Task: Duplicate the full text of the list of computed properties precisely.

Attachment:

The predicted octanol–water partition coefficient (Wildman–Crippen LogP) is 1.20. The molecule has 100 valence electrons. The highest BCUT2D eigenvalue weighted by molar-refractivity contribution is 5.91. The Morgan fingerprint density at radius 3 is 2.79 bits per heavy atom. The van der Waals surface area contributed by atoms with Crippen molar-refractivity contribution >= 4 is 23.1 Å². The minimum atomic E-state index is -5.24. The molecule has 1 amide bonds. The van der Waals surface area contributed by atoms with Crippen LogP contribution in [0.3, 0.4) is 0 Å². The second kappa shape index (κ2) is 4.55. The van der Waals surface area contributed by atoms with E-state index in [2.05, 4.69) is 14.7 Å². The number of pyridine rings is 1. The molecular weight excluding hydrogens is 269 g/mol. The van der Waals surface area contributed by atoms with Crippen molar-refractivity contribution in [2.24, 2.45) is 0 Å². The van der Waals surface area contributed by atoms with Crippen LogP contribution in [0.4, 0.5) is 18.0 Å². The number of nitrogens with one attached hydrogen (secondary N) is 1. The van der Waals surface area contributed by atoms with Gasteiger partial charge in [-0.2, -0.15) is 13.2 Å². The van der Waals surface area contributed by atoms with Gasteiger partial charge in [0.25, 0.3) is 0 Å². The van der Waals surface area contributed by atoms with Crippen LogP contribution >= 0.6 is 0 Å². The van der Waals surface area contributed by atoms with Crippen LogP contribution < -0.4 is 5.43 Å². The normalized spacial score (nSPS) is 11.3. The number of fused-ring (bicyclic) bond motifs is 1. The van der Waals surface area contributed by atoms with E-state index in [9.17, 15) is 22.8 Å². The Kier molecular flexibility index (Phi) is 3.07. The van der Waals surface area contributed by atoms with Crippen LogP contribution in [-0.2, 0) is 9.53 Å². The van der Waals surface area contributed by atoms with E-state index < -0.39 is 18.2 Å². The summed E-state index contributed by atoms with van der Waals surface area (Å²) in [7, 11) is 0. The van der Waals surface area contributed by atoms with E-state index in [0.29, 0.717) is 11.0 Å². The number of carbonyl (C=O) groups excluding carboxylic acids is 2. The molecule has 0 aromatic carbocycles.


The predicted octanol–water partition coefficient (Wildman–Crippen LogP) is 1.20. The molecule has 100 valence electrons. The highest BCUT2D eigenvalue weighted by molar-refractivity contribution is 5.91. The Morgan fingerprint density at radius 3 is 2.79 bits per heavy atom. The van der Waals surface area contributed by atoms with Crippen molar-refractivity contribution >= 4 is 23.1 Å². The minimum atomic E-state index is -5.24. The molecule has 1 amide bonds. The van der Waals surface area contributed by atoms with Crippen LogP contribution in [0.3, 0.4) is 0 Å². The second kappa shape index (κ2) is 4.55. The van der Waals surface area contributed by atoms with E-state index in [2.05, 4.69) is 14.7 Å². The number of pyridine rings is 1. The molecular weight excluding hydrogens is 269 g/mol. The van der Waals surface area contributed by atoms with Crippen molar-refractivity contribution in [2.24, 2.45) is 0 Å². The van der Waals surface area contributed by atoms with Crippen LogP contribution in [0.4, 0.5) is 18.0 Å². The number of nitrogens with one attached hydrogen (secondary N) is 1. The van der Waals surface area contributed by atoms with Gasteiger partial charge in [-0.2, -0.15) is 13.2 Å². The van der Waals surface area contributed by atoms with Gasteiger partial charge in [0.25, 0.3) is 0 Å². The van der Waals surface area contributed by atoms with Crippen LogP contribution >= 0.6 is 0 Å². The van der Waals surface area contributed by atoms with Crippen LogP contribution < -0.4 is 5.43 Å². The normalized spacial score (nSPS) is 11.3. The number of fused-ring (bicyclic) bond motifs is 1. The van der Waals surface area contributed by atoms with E-state index in [9.17, 15) is 22.8 Å². The Kier molecular flexibility index (Phi) is 3.07. The van der Waals surface area contributed by atoms with Crippen LogP contribution in [-0.2, 0) is 9.53 Å². The van der Waals surface area contributed by atoms with E-state index < -0.39 is 18.2 Å². The summed E-state index contributed by atoms with van der Waals surface area (Å²) in [7, 11) is 0. The van der Waals surface area contributed by atoms with E-state index in [0.29, 0.717) is 11.0 Å². The number of carbonyl (C=O) groups excluding carboxylic acids is 2. The molecule has 0 aromatic carbocycles.